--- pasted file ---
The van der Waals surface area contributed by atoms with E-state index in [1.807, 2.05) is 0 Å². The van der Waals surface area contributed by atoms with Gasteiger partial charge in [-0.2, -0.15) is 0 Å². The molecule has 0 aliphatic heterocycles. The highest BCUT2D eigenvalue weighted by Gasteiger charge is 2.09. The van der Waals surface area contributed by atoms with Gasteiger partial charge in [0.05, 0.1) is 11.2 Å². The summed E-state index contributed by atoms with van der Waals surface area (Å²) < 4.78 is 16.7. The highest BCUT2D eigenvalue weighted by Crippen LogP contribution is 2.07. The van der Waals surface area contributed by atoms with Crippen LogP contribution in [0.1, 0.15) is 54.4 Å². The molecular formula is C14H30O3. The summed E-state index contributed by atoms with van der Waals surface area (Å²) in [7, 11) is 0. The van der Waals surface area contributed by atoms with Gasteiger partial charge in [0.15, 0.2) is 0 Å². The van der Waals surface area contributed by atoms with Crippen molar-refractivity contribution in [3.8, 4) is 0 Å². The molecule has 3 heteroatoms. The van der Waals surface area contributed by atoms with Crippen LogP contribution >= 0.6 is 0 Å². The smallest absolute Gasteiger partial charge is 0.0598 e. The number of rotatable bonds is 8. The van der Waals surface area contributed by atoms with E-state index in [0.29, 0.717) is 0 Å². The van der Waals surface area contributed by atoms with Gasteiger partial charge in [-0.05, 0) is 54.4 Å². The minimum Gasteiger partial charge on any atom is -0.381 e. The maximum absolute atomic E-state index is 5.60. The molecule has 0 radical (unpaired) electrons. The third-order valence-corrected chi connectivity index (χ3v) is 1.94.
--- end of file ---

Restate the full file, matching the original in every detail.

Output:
The van der Waals surface area contributed by atoms with E-state index in [1.807, 2.05) is 0 Å². The van der Waals surface area contributed by atoms with Gasteiger partial charge in [-0.2, -0.15) is 0 Å². The molecule has 0 aliphatic heterocycles. The highest BCUT2D eigenvalue weighted by Gasteiger charge is 2.09. The van der Waals surface area contributed by atoms with Gasteiger partial charge in [0.05, 0.1) is 11.2 Å². The summed E-state index contributed by atoms with van der Waals surface area (Å²) < 4.78 is 16.7. The highest BCUT2D eigenvalue weighted by Crippen LogP contribution is 2.07. The van der Waals surface area contributed by atoms with Crippen LogP contribution in [0.1, 0.15) is 54.4 Å². The molecular formula is C14H30O3. The summed E-state index contributed by atoms with van der Waals surface area (Å²) in [7, 11) is 0. The van der Waals surface area contributed by atoms with Gasteiger partial charge in [0.15, 0.2) is 0 Å². The van der Waals surface area contributed by atoms with Crippen molar-refractivity contribution in [3.8, 4) is 0 Å². The molecule has 3 heteroatoms. The van der Waals surface area contributed by atoms with Crippen LogP contribution >= 0.6 is 0 Å². The smallest absolute Gasteiger partial charge is 0.0598 e. The number of rotatable bonds is 8. The van der Waals surface area contributed by atoms with E-state index in [0.29, 0.717) is 0 Å². The van der Waals surface area contributed by atoms with Gasteiger partial charge in [-0.05, 0) is 54.4 Å². The minimum Gasteiger partial charge on any atom is -0.381 e. The maximum absolute atomic E-state index is 5.60. The molecule has 0 radical (unpaired) electrons. The third-order valence-corrected chi connectivity index (χ3v) is 1.94.